A plaque remaining from the Big Apple Night Club at West 135th Street and Seventh Avenue in Harlem.

Above, a 1934 plaque from the Big Apple Night Club at West 135th Street and Seventh Avenue in Harlem. Discarded as trash in 2006.

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Entry from April 27, 2013
Churnalism (churn + journalism)

"Churnalism” (churn + journalism) is when a journalist simply churns out press release material, or material found on wire services. “Churnalism” has an isolated citation in print in 2001. In 2004, the term was credited to Waseem Zakir, the business journalist with BBC Scotland.


Wikipedia: Churnalism
Churnalism is a form of journalism in which press releases, wire stories and other forms of pre-packaged material are used to create articles in newspapers and other news media in order to meet increasing pressures of time and cost without undertaking further research or checking. The neologism “churnalism” has been credited to BBC journalist Waseem Zakir who coined the term in 2008.

Churnalism has increased to the point that many stories found in the press are not original. The decline of original journalism has been associated with a corresponding rise in public relations.

Google Books
Too Lazy to Work, Too Nervous to Steal:
How to have a great life as a freelance writer

By John Clausen
Cincinnati, OH: Writers’ Digest Books
2001
Pg. 138:
If you were to survive the Ralph Chavez school of journalism (or “churnalism” as he sometimes liked to call it) you learned to churn the stuff out, fix it up in the second draft and then get on with the next thing.

Google Books
Journalism:
Principles and Practice

By Tony Harcup
Thousand Oaks, CA: Sage Publications Inc.
2004
Pg. 1:
Churnalism
Pg. 3:
Waseem Zakir, the business journalist with BBC Scotland, came up with the word “churnalism” to described too much of today’s newsroom activity.

Google Books
The Ethical Journalist
By Tony Harcup
Thousand Oaks, CA: Sage Publications Ltd.
2007
Pg. 92:
Much everyday crime news is a form of “churnalism”, a word coined by BBC journalist Waseem Zakir to describe the way in which too many newsrooms rely on journalists simply processing – churning out – copy that arrives from news agencies and press releases.

CSS Forum
Glossary For Journalism
prieti
Tuesday, July 03, 2007
(...)
Churnalism - Bad journalism; journalists that churn out rewrites of press releases.

Press Gazette
Nick Davies: ‘Churnalism has taken the place of what we should be doing: Telling the truth’
Nick Davies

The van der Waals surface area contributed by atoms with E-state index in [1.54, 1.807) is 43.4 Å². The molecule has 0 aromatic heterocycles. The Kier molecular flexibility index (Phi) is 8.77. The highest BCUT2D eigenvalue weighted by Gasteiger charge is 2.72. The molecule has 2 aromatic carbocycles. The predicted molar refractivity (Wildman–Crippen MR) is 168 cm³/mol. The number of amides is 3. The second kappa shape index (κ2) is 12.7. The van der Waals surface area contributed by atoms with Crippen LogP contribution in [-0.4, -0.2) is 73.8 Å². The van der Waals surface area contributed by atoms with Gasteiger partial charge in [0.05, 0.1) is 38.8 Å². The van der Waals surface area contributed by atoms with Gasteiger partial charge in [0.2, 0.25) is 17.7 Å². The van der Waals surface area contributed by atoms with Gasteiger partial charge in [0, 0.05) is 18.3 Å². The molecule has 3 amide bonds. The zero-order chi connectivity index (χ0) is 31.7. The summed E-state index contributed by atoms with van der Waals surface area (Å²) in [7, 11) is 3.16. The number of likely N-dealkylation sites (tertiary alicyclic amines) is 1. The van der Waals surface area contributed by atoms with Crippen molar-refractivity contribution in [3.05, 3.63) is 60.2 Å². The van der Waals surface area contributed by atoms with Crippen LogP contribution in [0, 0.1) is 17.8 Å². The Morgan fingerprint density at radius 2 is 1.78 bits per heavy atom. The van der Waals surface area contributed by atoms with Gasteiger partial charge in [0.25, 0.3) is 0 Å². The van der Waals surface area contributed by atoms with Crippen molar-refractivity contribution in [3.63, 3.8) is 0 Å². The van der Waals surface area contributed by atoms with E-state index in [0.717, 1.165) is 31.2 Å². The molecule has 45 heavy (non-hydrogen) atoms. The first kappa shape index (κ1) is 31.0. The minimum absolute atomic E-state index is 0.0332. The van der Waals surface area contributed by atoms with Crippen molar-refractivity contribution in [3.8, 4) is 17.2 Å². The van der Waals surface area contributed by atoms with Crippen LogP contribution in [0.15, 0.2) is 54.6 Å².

04 February 2008

PR Week
LEADER: PR is not to blame for ‘churnalism’
Danny Rogers, Editor, PR Week UK, Thursday, 07 February 2008, 6:00am, Be the first to comment
This was the week that ‘churnalism’ entered the lexicon. A brash, oxymoronic creation from journalist Nick Davies, who argues many of his colleagues have become puppets for an ever more voracious PR industry.

The Mayo News
TUESDAY, 04 MARCH 2008 12:42
The new world of churnalism
County View

John Healy
THERE’S a new word about to enter the lexicon of media terminology, and those who ply the trade of journalism will be none too happy that the inventor thereof is one of their own.

Welcome to the world of ‘churnalism’, coined by Nick Davies, one of the print media’s most respected commentators, to describe the prevailing habit in the media of regurgitating material supplied by spin doctors and others with vested interests without even checking the facts.

Google Books
The Handbook of Journalism Studies
Edited by Karin Wahl-Jorgensen and Thomas Hanitzsch
New York, NY: Routledge
2009
Pg. 167:
The cheapest type of news is that produced by what BBC journalist Waseem Zakir coined as “churnalism”—rewrites of press releases, press statements, copy from news agencies and from organised bureaucratic routine sources such as regular calls to the police, fire service, courts local government and other public bodies.

Ars Technica
“Churnalism” tracker catches journalists copying press releases, Wikipedia
Sunlight Foundation’s new tool tracks copy-pasta.

by Jonathan M. Gitlin - Apr 24 2013, 11:03am CDT
“Churnalism” is a term for the practice of journalists publishing press releases verbatim, or almost verbatim, rather than writing original copy. A few years ago, UK organization Media Standards Trust created an online tool, churnalism.com, that allows users to compare text to a database of articles from UK national newspapers, the BBC, and so on, to see whether or not those media outlets are simply copying and pasting. Great for consumers of UK media, but churnalism is a global problem. Thanks to a collaboration between the Sunlight Foundation and the Media Standards Trust, consumers of US news now have a similar resource, Churnalism US.

Ace of Spades HQ
April 27, 2013
The Media Just Doesn’t Get Science, Part 16,331
(...)
“Churnalism:” Weft-Cut Loop tells me that Watts Up With That has coined a term for this fashion of journalism, the re-writing and re-purposing the same damn article with the most trivial of “new” newshooks (such as the breakthrough of successfully mixing and pouring concrete).

They call it “churnalism.”

Posted by Barry Popik
New York CityMedia/Newspapers/Magazines/Internet • Saturday, April 27, 2013 • Permalink